Newark schools chief calls Christie's new aid proposal 'catastrophic

By Steve Strunsky | NJ Advance Media for NJ.com
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on August 22, 2016

NEWARK — The superintendent appointed by Gov. Chris Christie to run Newark's state-controlled school district said a 60-percent cut in aid projected under a new funding formula proposed by the governor would be "catastrophic" for the district. 

"I don't mind saying explicitly that a reduction in our budget of 60 percent would be catastrophic," said Superintendent Christopher Cerf, a former state education commissioner under Christie, who appointed Cerf to run the state's largest district last year.

Cerf's comment was in response to a reporter's question about the impact on the district of a projected 60 percent cut in aid under the new Fairness Formula proposed by Christie.

The formula, unveiled in June, would dole out precisely the same amount of aid per pupil — $6,599 — to all New Jersey school districts, regardless of affluence, resulting in a savings for 85 percent of the state's property taxpayers, while translating into dramatic cuts in aid to poor districts that rely on the state to fund a much higher proportion of their school budgets.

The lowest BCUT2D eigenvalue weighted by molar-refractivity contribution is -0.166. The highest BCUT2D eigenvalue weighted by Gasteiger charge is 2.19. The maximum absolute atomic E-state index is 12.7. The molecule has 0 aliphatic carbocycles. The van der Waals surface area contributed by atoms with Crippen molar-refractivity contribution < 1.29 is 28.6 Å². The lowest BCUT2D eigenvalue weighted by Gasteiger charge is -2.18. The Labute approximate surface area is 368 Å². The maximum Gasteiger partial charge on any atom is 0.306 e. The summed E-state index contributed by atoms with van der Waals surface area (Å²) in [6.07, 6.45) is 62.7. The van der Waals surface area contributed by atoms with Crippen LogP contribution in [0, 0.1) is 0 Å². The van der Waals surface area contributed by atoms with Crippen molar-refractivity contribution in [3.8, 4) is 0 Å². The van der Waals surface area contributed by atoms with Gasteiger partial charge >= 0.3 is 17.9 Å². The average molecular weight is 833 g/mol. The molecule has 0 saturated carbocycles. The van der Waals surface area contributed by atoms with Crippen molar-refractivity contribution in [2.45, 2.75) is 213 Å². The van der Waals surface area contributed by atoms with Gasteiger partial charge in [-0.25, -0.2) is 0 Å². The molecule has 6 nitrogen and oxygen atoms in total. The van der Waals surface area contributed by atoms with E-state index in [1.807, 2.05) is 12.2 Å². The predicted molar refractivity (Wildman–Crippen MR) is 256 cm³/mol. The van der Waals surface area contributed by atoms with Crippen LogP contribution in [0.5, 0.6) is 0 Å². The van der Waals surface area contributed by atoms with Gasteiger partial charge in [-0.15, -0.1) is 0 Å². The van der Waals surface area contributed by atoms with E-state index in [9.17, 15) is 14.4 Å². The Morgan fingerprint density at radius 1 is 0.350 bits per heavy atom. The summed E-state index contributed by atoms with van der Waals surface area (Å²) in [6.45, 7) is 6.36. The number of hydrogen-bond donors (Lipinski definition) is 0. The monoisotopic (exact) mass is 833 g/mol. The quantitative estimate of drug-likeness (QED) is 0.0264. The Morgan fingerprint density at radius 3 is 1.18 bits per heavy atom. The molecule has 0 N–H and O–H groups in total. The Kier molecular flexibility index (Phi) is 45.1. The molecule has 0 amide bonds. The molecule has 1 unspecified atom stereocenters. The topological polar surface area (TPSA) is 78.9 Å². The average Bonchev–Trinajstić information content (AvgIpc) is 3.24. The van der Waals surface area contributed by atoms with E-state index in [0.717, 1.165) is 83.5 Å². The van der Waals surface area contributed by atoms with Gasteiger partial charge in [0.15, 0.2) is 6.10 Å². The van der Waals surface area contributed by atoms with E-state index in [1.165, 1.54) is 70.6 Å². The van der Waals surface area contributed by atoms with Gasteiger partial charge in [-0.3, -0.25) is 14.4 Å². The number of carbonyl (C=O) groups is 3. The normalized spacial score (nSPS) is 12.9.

An analysis by NJ Advance Media found that aid to Newark and some other poor districts would be cut by 60 percent or more under the governor's proposed formula.  

The formula has been criticized by Democratic lawmakers and advocates for poor districts, who argue that the state's current funding formula grew out a state Supreme Court decision, Abbot v. Burke, requiring New Jersey to provide a thorough and efficient education for all students under the state constitution.

Cerf was asked about the funding formula while appearing at a City Hall press conference on the release of a report by a panel appointed by Mayor Ras Baraka suggesting Newark schools were close to meeting all criteria for the city to regain control of the district.

Asked to comment on Cerf's remarks, Christie's office referred to statements by the governor during a forum in Fair Lawn last month, when he said a formula providing equal aid for each student was fundamentally fair, but that it would be phased in over three years to soften the blow to any districts receiving cuts. 

"It gives them the opportunity to plan and to make their changes," Christie said at the time. "Those changes have to be made, so we'd give them a three-year phase-in on it, and that's the way we would do it."

The new formula would also discourage under-performing districts from spending as much as $33,699 per pupil, in some cases twice as much as districts that perform well.
 
"We can do better and we must, in educating all of our children and in bringing fairness to taxpayers like you," Christie told his audience in Fair Lawn.

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